The internet told me recently that I won’t love my puppy in three months time. He’s not a puppy; he’s an indeterminate age. When my husband and I adopted him, a carpenter who was building us a bookshelf grabbed his muzzle, looked at the plaque on his teeth, and told us he was four. We’ve counted birthdays from that date, but he’ll always be a puppy—that’s how much I love him.
In about three months, after nine months of cooking, another little creature’s going to enter my life (chubbier, less hairy, with a different battery of noises and excretions) and, according Allison Benedikt of Slate, I’ll then rue the day I got Branston Pickle (named after the English condiment). “The One Thing No One Tells You Before You Have Kids: Don’t Get a Dog,” read the headline of the piece she published on Monday, which had more than 4,000 comments last time I checked. “A very nonscientific survey of almost everyone I know who had a dog and then had kids now wishes they had never got the dog,” she writes. Once she entered this demographic … “It’s not that I don’t love my dog. It’s just that I don’t love my dog.”
I can’t begin to parse all the objections that might have been raised in those thousands of comments, but here’s one more: Getting a dog was the primary thing that convinced me I could handle kids—or rather reassured me that my husband was capable of the endeavor. How do you enter that catch-22 into the kids-v.-dogs calculus?
My husband and I have the same, boring, sadly gender-delineated squabbles that lots of couples have: I think that I cook, clean, and generally do more around the house than he does, and he’d probably agree with this assessment, most of the time. I complain that I’m taking on the second shift before we even have kids. He says: Just don’t; let’s eat out and let the grout in the shower decay. To a certain extent, he’s right: Domestic peace can be found in learning not to care—or in outsourcing, if you can afford it.
But no matter how zen I try to be about household matters, kids loom as a project of an entirely different scale. As far as I can tell, benign neglect and money can’t address all the issues that they raise. You need elbow grease and time—and these were precisely the things I found it hard to extract from my husband when I wanted to, say, organize the closets.
But then we got Branston. My husband and I joke that we bought an apartment so that I could get a dog; our rental didn’t allow pets. Still, after the contract had closed, our bank accounts had been drained, and the living room had been repainted, it was my husband who had to convince me to take the plunge and retrieve the furry animal that I had photographed on my iPhone in a windowless basement at the animal shelter, amid cacophonous yapping and a white noise machine that wasn’t helping anything. “You’ve wanted this for a long time,” he reminded me.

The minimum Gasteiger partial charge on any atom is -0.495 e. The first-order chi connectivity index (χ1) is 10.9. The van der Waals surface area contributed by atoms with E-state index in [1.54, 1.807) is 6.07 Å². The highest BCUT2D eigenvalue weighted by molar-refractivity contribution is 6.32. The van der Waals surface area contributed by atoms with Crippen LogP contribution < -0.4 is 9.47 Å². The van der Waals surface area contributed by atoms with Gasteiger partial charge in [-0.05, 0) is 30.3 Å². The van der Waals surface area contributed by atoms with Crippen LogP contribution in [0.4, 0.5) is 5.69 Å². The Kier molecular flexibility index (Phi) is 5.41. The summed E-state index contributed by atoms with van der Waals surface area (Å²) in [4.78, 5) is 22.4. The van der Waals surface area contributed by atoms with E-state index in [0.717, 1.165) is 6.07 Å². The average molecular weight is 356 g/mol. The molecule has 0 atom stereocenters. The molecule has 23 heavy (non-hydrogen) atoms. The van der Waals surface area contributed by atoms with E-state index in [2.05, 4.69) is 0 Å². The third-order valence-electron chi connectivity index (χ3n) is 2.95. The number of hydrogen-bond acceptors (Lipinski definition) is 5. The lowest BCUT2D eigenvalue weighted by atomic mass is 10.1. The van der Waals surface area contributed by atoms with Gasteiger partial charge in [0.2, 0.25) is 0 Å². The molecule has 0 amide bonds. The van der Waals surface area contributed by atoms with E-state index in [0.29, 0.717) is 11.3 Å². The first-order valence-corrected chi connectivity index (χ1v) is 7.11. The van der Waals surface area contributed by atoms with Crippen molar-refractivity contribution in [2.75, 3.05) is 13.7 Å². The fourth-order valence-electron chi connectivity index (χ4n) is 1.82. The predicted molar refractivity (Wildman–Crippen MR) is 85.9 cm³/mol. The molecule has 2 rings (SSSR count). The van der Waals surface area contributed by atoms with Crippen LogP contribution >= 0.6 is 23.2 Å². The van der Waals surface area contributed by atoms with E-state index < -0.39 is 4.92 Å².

The best thing Branston brings into our lives is joy: He’s always happy to see us! Always! And he doles out little dollops of oxytocin free of charge! But if I had to list the second best thing, I’d say it’s the way he’s improved our relationship. I realize this sounds saccharine, but I credit the dog for making my husband more attentive to a whole genre of things that I would have guessed would only register on my radar: dog food supplies, vaccinations, getting him to the groomer. (It’s a 45 minute drive away, but my husband insists Paws of Enchantment is the only outfit that will do.) His attentiveness to the well being of our pet runs so deep that he once had a veterinarian—the same specialist who attends the tigers at the National Zoo—do an precautionary ultrasound on our pup, just, you know, to be safe. I was so nonplussed by the alleged issue that I refused to even go along.
This isn’t an unconventional argument. Obviously, there are basic, keeping-a-creature-alive lessons in having a pet that in, a small way, I’d guess, prepare you for childrearing. But, if I’m more specific about the way in which Branston has made me feel more equipped to have kids with my husband, it has more to do with alleviating some of my gender-based anxiety about the household-chore tally and how it might play out against our careers, our social lives, and the different ways we want to spend our time when we add the biggest household chore of all. Because he actually cares about the dog, it’s not that hard to get him to care about doing annoying stuff that goes along with the dog. I think—I hope—it’ll be the same with kids.
As for Branston, I’m sure he’ll suffer. No more trips to the tiger doc. No more doggie day spa days. Less attention overall, I’m sure. To some extent, predictions are pointless. As many, many people have told me: I have no idea what I’m in for. But, less love? I doubt it.
Chloe Schama is a story editor at The New Republic. Follow her @ChloeSchama.
Image via Shutterstock.
Chloe Schama is a story editor at The New Republic.